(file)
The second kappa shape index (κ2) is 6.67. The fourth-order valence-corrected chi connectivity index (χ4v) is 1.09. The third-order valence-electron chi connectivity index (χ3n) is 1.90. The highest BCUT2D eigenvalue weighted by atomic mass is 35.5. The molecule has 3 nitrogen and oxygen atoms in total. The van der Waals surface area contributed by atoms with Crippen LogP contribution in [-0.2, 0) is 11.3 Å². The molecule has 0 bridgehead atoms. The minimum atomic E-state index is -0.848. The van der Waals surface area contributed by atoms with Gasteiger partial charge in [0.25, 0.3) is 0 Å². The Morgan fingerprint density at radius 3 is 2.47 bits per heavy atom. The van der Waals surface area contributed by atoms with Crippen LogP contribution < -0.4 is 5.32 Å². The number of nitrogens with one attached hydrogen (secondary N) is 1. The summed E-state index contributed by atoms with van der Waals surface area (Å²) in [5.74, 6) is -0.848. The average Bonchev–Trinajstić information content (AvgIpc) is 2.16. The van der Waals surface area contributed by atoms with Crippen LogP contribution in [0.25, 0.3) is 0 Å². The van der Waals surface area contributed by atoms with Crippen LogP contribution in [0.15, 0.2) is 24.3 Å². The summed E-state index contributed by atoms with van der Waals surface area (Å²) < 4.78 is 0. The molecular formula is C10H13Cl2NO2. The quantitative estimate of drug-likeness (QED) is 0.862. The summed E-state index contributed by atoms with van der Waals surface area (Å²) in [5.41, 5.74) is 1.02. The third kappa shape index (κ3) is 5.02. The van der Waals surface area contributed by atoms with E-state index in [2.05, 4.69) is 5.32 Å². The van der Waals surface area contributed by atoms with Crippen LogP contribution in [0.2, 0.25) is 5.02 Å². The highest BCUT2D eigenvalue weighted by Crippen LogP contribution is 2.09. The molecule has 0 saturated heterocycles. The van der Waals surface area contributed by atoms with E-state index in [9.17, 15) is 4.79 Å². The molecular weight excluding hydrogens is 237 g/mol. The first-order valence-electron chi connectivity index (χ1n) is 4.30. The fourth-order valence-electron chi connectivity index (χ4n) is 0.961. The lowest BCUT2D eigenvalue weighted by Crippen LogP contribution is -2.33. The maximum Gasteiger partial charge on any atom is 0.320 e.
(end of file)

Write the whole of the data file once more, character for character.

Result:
The second kappa shape index (κ2) is 6.67. The fourth-order valence-corrected chi connectivity index (χ4v) is 1.09. The third-order valence-electron chi connectivity index (χ3n) is 1.90. The highest BCUT2D eigenvalue weighted by atomic mass is 35.5. The molecule has 3 nitrogen and oxygen atoms in total. The van der Waals surface area contributed by atoms with Crippen LogP contribution in [-0.2, 0) is 11.3 Å². The molecule has 0 bridgehead atoms. The minimum atomic E-state index is -0.848. The van der Waals surface area contributed by atoms with Gasteiger partial charge in [0.25, 0.3) is 0 Å². The Morgan fingerprint density at radius 3 is 2.47 bits per heavy atom. The van der Waals surface area contributed by atoms with Crippen LogP contribution < -0.4 is 5.32 Å². The number of nitrogens with one attached hydrogen (secondary N) is 1. The summed E-state index contributed by atoms with van der Waals surface area (Å²) in [5.74, 6) is -0.848. The average Bonchev–Trinajstić information content (AvgIpc) is 2.16. The van der Waals surface area contributed by atoms with Crippen LogP contribution in [0.25, 0.3) is 0 Å². The van der Waals surface area contributed by atoms with Crippen LogP contribution in [0.15, 0.2) is 24.3 Å². The summed E-state index contributed by atoms with van der Waals surface area (Å²) < 4.78 is 0. The molecular formula is C10H13Cl2NO2. The quantitative estimate of drug-likeness (QED) is 0.862. The summed E-state index contributed by atoms with van der Waals surface area (Å²) in [5.41, 5.74) is 1.02. The third kappa shape index (κ3) is 5.02. The van der Waals surface area contributed by atoms with E-state index in [2.05, 4.69) is 5.32 Å². The van der Waals surface area contributed by atoms with Crippen LogP contribution in [0.2, 0.25) is 5.02 Å². The highest BCUT2D eigenvalue weighted by Crippen LogP contribution is 2.09. The molecule has 0 saturated heterocycles. The van der Waals surface area contributed by atoms with E-state index in [9.17, 15) is 4.79 Å². The molecular weight excluding hydrogens is 237 g/mol. The first-order valence-electron chi connectivity index (χ1n) is 4.30. The fourth-order valence-electron chi connectivity index (χ4n) is 0.961. The lowest BCUT2D eigenvalue weighted by Crippen LogP contribution is -2.33. The maximum Gasteiger partial charge on any atom is 0.320 e.